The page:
When you’re buying a home, there’s a dizzying array of terms thrown your way. Two important ones are homeowners insurance and private mortgage insurance (PMI). While they’re similar in that they can add to homeownership costs, they’re far from being the same thing.
In this guide, we’ll explore their differences, take a closer look at each one, and relate who they’re a good fit for.
Homeowners Insurance vs. PMI
Here’s a summary of the biggest differences between homeowners insurance and PMI:
|Protects your property||Protects the mortgage lender in case of non-payment|
|Usually required for homeowners with mortgages||Typically required on conventional loans with <20% down payment; always required on FHA loans|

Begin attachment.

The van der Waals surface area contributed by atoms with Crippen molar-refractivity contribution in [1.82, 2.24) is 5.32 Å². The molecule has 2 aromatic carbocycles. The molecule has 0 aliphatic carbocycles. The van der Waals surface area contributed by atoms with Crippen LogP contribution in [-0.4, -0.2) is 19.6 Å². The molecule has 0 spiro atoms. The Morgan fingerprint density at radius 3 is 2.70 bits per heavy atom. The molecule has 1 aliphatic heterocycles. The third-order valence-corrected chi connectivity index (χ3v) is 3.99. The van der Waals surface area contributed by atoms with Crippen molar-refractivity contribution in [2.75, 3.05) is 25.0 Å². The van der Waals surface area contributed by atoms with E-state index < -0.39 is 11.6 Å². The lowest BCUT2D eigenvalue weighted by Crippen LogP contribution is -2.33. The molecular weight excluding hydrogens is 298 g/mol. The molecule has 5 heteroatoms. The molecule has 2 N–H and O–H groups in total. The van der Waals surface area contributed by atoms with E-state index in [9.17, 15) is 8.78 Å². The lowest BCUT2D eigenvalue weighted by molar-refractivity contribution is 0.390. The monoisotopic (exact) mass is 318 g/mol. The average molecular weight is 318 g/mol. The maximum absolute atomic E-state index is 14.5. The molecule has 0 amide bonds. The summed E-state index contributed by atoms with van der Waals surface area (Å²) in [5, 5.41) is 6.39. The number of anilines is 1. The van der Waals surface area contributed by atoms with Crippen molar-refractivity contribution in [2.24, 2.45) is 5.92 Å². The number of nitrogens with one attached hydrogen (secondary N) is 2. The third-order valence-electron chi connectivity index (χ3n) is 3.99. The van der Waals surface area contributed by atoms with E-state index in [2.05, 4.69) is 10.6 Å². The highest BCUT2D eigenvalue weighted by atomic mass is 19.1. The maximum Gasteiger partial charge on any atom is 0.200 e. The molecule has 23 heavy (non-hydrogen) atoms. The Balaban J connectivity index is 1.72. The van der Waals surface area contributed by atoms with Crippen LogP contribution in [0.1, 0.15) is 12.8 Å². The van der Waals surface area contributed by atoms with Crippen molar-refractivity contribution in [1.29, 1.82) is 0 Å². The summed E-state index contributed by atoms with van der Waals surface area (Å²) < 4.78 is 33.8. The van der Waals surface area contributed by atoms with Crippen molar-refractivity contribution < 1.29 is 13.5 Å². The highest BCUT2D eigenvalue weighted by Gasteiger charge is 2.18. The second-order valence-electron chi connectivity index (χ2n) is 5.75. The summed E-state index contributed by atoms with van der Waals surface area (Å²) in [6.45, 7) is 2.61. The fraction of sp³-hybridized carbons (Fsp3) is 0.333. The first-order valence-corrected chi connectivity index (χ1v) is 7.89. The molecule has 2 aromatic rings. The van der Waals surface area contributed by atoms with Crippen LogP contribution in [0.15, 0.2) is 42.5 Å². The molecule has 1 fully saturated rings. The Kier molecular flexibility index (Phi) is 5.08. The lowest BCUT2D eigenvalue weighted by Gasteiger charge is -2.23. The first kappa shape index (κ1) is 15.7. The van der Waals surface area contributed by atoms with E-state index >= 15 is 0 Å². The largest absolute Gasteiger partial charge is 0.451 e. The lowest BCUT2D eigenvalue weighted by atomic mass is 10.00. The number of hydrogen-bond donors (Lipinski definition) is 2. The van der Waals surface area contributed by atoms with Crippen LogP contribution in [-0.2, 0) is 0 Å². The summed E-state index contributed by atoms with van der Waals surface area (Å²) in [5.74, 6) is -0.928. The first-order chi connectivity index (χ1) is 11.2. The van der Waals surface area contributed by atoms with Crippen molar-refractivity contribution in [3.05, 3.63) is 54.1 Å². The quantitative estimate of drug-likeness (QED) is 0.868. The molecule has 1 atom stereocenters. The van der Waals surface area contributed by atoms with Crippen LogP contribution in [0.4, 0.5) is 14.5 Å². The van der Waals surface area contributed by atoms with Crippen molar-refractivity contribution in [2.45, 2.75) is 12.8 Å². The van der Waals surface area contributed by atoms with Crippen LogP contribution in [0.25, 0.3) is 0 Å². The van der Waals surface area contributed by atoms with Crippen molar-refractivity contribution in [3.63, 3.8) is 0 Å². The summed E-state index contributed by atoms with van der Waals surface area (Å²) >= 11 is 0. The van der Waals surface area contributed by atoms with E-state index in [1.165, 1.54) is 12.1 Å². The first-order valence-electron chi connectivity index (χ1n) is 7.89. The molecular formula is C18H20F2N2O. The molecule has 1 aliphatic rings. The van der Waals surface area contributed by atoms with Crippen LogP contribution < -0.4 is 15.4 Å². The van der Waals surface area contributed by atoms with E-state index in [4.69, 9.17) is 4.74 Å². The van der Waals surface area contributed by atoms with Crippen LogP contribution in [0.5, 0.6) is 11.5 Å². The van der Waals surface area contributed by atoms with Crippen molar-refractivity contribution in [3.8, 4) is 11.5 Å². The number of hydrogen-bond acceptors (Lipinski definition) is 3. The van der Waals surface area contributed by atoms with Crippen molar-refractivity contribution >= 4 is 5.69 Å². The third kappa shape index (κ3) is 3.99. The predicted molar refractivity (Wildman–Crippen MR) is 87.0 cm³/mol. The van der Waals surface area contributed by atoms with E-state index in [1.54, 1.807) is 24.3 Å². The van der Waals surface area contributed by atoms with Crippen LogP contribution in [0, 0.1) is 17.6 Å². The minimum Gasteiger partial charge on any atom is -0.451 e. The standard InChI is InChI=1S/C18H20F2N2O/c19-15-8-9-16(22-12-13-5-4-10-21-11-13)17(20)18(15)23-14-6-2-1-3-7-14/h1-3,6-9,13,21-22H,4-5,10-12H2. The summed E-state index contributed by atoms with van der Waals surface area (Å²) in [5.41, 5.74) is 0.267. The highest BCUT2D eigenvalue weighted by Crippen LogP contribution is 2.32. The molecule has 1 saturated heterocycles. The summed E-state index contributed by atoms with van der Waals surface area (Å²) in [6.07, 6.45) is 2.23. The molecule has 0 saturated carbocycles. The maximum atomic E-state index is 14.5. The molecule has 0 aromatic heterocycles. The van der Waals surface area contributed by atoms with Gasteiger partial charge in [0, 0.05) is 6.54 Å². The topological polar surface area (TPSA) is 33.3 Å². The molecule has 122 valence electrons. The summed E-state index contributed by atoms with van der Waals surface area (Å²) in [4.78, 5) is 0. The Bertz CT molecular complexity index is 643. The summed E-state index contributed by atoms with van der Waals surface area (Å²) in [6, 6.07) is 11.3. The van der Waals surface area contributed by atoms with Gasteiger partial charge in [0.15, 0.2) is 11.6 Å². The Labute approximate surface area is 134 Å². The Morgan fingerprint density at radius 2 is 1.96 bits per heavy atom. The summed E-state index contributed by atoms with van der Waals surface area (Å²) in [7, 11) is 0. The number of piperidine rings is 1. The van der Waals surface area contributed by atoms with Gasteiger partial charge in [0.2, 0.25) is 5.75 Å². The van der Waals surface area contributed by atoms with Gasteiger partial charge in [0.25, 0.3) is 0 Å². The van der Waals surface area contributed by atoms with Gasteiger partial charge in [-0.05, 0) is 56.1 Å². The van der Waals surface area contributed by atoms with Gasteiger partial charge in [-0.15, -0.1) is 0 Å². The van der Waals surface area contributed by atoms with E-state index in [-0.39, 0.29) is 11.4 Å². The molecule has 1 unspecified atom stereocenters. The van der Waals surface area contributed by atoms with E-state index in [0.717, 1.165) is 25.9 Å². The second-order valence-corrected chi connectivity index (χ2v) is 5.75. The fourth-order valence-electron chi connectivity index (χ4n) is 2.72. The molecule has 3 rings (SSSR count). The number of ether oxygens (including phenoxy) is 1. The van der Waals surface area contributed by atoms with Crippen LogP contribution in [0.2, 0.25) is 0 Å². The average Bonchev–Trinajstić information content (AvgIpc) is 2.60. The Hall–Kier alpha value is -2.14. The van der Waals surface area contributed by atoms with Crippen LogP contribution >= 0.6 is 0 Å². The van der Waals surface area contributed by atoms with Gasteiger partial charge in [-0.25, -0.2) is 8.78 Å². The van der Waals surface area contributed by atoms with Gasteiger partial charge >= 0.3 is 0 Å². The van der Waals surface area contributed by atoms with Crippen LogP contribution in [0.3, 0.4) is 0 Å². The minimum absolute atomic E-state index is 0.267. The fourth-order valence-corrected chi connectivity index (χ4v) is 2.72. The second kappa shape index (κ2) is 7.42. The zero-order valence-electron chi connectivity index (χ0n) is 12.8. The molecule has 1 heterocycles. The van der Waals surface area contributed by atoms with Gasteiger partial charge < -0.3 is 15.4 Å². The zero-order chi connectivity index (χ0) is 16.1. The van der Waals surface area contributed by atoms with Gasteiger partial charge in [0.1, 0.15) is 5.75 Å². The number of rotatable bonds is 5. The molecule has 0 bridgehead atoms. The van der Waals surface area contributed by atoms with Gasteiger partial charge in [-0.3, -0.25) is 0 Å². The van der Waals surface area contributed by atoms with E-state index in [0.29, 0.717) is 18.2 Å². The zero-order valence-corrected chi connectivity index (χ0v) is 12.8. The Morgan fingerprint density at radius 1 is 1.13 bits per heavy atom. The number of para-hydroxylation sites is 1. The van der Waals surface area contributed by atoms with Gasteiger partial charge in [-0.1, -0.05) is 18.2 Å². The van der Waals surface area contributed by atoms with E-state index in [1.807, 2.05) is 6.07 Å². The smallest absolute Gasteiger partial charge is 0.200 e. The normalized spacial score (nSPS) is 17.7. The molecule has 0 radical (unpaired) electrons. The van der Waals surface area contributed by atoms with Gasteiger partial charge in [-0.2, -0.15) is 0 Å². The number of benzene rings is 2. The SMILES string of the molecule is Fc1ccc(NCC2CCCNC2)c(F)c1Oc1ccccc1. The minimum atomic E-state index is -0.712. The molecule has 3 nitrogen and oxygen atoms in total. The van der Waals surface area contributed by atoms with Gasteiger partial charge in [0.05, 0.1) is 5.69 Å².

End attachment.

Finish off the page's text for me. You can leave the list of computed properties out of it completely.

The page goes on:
|Average yearly cost of $1,211||Annual cost is a percentage of the original loan amount|
|No upfront fees||May have initial mortgage insurance fee, depending on loan type|
Who Is Protected?
Although homeowners insurance and PMI are discussed in the context of homeownership, they’re entirely separate matters. Home insurance is designed to insure your home and property so that, in case of damage from disasters like fire, burglary, and other covered perils, you’re not overwhelmed by costs. It also gives lenders peace of mind that your property is protected. On the other hand, PMI reduces your mortgage lender’s risk of losing money if you can’t meet payments.
PMI is a protection for the lender, not the homeowner.
When They’re Required